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Quirky but comfortable in his skin

Christian musician Daniel Smith and some family members are featured in a documentary.

January 19, 2007|Michael Ordona | Special to The Times

Straight-spined, upbeat and resembling a young Dave Foley, devout Christian Daniel Smith seems every bit the boy next door until he climbs into his tree costume and starts playing guitar and delivering his unique devotional music. Smith is something rare indeed: a truly original artist who's perfectly at home with his eccentricities and family.

Smith's irresistible creative urges are the subject of "Danielson: A Family Movie," a documentary by J.L. Aronson. While in college, the affable but driven Smith drafts his younger brothers and sisters into a makeshift band to perform for his thesis. The "Danielson Famile" (pronounced "family"), as the performing group is called, gets on harmoniously and stays together to record several albums, combining elements of the Beach Boys circa "Smile" with the alt-wackiness of experimental heroes the Residents and Deerhoof. It's melodic avant-garde psychedelic devotional folk-rock. Yep.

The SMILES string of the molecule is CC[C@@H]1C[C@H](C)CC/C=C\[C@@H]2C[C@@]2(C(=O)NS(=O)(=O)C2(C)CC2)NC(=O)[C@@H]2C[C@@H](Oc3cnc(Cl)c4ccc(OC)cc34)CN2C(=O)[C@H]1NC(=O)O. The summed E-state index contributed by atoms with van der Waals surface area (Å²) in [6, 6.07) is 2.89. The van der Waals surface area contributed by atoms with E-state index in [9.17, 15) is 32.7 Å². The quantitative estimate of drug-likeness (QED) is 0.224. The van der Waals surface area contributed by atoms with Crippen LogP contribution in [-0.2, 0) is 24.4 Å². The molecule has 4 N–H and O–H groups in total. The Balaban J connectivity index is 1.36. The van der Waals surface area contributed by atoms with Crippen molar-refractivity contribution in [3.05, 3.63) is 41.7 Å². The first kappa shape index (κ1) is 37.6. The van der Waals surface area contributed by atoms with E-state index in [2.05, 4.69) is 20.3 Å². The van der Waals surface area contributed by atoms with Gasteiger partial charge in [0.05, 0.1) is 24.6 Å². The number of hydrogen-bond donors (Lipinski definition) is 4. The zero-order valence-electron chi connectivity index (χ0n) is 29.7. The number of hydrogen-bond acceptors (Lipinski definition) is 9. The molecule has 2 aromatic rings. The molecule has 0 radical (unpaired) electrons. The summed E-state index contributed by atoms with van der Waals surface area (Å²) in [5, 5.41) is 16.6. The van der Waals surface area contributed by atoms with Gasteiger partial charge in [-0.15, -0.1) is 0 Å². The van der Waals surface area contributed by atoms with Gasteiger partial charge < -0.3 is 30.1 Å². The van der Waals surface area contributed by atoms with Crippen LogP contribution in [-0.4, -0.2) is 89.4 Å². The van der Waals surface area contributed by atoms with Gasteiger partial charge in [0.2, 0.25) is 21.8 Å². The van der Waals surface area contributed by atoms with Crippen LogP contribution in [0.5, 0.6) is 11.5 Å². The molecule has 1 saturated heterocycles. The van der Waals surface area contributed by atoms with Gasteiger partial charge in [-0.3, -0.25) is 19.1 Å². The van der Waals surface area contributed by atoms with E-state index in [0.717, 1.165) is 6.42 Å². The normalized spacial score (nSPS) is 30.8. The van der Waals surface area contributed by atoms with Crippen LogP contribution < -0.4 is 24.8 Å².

And it's strangely compelling. The idiosyncratic Smith says he's looking for "where the natural and supernatural connect." Apparently that's a weird -- but fun and surprisingly listenable -- place. His vocals, often reaching into the upper ranges of nasal squeals, recall Jack White and Yoko Ono. He often seems to be speaking in tongues (which frequently renders lyrics unintelligible). Some believers might brittlely declare, unconvincingly, that they're "high on God" -- Smith never has to say it.

Shunned by the Christian music establishment, the group goes the independent route and draws listeners of varied spiritual stripes. Many interviewed say they are not Christian but are drawn by the Famile's uniqueness and passion. "I'm kind of freaked out by them," says one smiling fan, "and I'm in a metal band. They scare me."

Also a visual artist, Smith directs the Famile to perform in clean white doctors' and nurses' outfits to symbolize the "healing power of the Word." Playing solo as "Brother Danielson," he dons a massive tree costume (bearing the nine fruits of the spirit, he explains). He never moralizes and seems nonplused as his artistic vehicles change shape over the years, some members leaving and some gaining success beyond his.

Aronson's film is a fond portrait, loaded with bizarre, haunting music and Smith's off-kilter inspirations. While the movie begins with a sprinkle of odd visuals, matching Smith's quirky energy, it seems to run out of gas, dragging badly at times. However, one doesn't often come across a figure as original as Smith, whose upright happiness doesn't seem to be a put-on.

"Danielson: A Family Movie." MPAA rating: Unrated. Running time: 1 hour, 45 minutes. Exclusively at Laemmle's Grande, 345 S. Figueroa St., downtown L.A. (213) 617-0268.

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